FOLLOWING his family’s military tradition, Lionel Gregory joined the famed and feared Gurkha regiment and eventually became the first commander of the Queen’s Gurkha Signals (QGS), part of the British army’s Royal Signals, before he retired in Edinburgh. His brother Harry (formally known as Lt-Col HCS Gregory) was a commander of the Gurkha Rifles.
But despite the Gurkhas’ fearsome reputation, Gregory, always known as Greg, focused on peace and multicultural understanding, rather than war or weapons. On retirement from the Gurkhas, he set out to improve relations among peoples who had been divided and devastated by war or insurrection, particularly those in Commonwealth countries.
With the encouragement and backing of a family friend, India’s first prime minister Jawaharlal Nehru, Gregory decided to launch a new idea in the 1960s, one that would bring young people face to face – armed with little more than musical instruments, bus-repair tools, sleeping bags, smiles and folk songs – with their peers in other Commonwealth countries. In 1965, he organised and led the first Commonwealth Youth Expedition, which became known as Comex-1.
A dozen more were to follow. Comex-1 was a convoy of buses, full of idealistic students, which drove overland to India. On the surface, it was a bit like Cliff Richard’s Summer Holiday or the Beatles’ Magical Mystery Tour except that it had the serious aim of helping British kids interact with Commonwealth kids. Gregory called his young fellow travellers his “army for peace”.
The first participants included a group from Edinburgh University – among them a future foreign secretary, Sir Malcolm Rifkind – and others from Oxford, Cambridge and the universities of London and Cardiff.
They drove the buses themselves, repaired them when they broke down and formed them into circles at night, not unlike the old wagon trains of the Hollywood Western movies.
While “free love” was happening elsewhere in the world in the Sixties, the women on the Comex convoys slept on the buses while the males slept under the stars, in sleeping bags on the ground inside that circle. Not that “the Indians” in this case were hostile. The Comex convoys were greeted with cheers, gifts, songs and spare parts for their buses wherever they arrived.
While, thousands of miles away, Bob Dylan was doing it in words, and the Haight-Ashbury idealists were doing it with flowers, the Comex crew were doing it on the ground, breaking down international and racial barriers. “With a Song and Not a Sword”, became Gregory’s motto and the title of one of his four books of memoirs, published in 1973. His other books were Crying Drums (1972), Together Unafraid (1979) and Journey of a Lifetime (1997).
“When we got to India, a week later India and Pakistan went to war,” Sir Malcolm Rifkind recalled. “So instead of being able to go back overland, the buses were sold and with the proceeds we flew back home via Russia on a chartered plane.”
Lionel Gregory was born in Surrey on 2 September, 1918, two months before the Great War ended. He never got to see his father, who died in the closing stages of the war. His father had been based in south India and, after his death, Greg’s mother, an Irish woman, returned to their southern Indian home in the Nilgiri mountains to bring up Greg, his brother Harry and sister Esme.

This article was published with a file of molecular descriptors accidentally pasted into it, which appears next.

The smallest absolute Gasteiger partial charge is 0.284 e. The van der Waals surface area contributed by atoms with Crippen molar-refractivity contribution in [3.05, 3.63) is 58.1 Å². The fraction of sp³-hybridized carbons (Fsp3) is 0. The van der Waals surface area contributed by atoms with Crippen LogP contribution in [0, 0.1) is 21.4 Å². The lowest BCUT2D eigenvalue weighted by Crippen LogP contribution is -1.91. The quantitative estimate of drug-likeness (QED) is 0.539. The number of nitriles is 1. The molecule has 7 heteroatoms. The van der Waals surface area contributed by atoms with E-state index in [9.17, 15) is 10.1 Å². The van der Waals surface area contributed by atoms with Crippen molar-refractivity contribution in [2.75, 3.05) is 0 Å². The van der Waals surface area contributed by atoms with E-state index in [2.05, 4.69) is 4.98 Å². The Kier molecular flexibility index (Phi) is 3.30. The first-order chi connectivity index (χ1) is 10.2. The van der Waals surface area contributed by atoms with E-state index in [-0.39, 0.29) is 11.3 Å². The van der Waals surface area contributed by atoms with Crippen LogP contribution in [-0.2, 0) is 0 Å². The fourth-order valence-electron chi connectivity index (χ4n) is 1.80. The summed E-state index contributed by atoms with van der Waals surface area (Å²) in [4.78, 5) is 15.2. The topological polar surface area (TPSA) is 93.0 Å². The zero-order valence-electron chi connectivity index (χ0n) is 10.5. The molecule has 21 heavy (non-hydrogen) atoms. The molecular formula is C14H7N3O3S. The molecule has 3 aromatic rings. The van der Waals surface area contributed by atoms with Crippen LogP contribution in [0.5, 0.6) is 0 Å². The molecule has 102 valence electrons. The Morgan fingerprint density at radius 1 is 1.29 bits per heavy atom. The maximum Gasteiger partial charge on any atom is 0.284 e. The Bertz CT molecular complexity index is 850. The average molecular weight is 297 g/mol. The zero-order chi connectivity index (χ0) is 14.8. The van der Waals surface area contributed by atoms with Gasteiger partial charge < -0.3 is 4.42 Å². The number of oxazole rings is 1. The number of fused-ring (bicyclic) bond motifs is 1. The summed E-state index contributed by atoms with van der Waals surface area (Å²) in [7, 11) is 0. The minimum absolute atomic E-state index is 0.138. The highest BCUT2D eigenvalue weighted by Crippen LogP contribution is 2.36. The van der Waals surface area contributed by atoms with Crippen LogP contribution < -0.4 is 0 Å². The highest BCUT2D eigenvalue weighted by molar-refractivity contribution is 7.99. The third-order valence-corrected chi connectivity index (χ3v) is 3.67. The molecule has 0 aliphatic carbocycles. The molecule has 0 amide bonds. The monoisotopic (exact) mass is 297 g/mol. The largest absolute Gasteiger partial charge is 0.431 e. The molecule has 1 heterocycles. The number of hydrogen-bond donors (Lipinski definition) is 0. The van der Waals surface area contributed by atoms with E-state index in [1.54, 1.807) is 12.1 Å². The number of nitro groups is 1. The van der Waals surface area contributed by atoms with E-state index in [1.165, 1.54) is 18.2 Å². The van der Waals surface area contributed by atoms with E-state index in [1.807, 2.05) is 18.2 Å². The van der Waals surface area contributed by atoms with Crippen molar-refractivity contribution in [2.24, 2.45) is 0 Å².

The three siblings loved the Indian subcontinent and it would shape their lives. Greg and Harry, who were almost as close as twins, would go on to serve in the Gurkhas as part of the British Indian Army during the Burma campaign of the Second World War.
Greg later served with the Gurkhas during the Malayan war and was mentioned five times in despatches.
The Gurkhas became a massive influence in his life – and he in many of theirs. He was a staunch supporter of Gurkha veterans’ rights, latterly widely-publicised by the actress Joanna Lumley. In 1959, wishing to use his military experience for peaceful means, he launched the Ten Tors, which became an annual hike over ten tors, or rocky outcrops on Dartmoor, for young people including boy scouts and military cadets.
His dream was to translate his experience of warfare into the lives of young people he hoped would never have to fight. In the words of his wife Annie, he sought “to explore the idea of offering young people… who found themselves caught up in bloody wars… the challenges, the outlet, the sense of achievement and comradeship which Greg himself had experienced, but without the shooting and killing, which he abhorred”.
His Comex expeditions led to the initiation of the Green Pennant awards (which became known as the Little Green Flags), presented by the Duke of Edinburgh and latterly handed out in Edinburgh itself.
“He lived to be an old man, but never seemed so,” his wife told The Scotsman. “Before developing the illness that was to end his life, Greg had been strong, fit and with a youthful vigour and zest, defying age, and outpacing most people decades his junior. He was characteristically dismissive of his increasing lack of mobility and discomfort and, even to the end, looked forward, not back.
“It perhaps was a tribute to Greg himself that the help and care he received from the wonderful district nurses and his GP during his illness was delivered with unwavering, compassionate, competence and cheerfulness. It was, quite simply, the best that anyone could hope for in their last months. Greg had an unshakable Catholic faith and believed profoundly in the infinite goodness of God and the potential of his fellow human beings to leave the world a better place.”
Lt-Col Gregory died at his home in Lennox Street, Edinburgh. He is survived by his wife Annie (née Murray), who worked and travelled with him during those Comex years.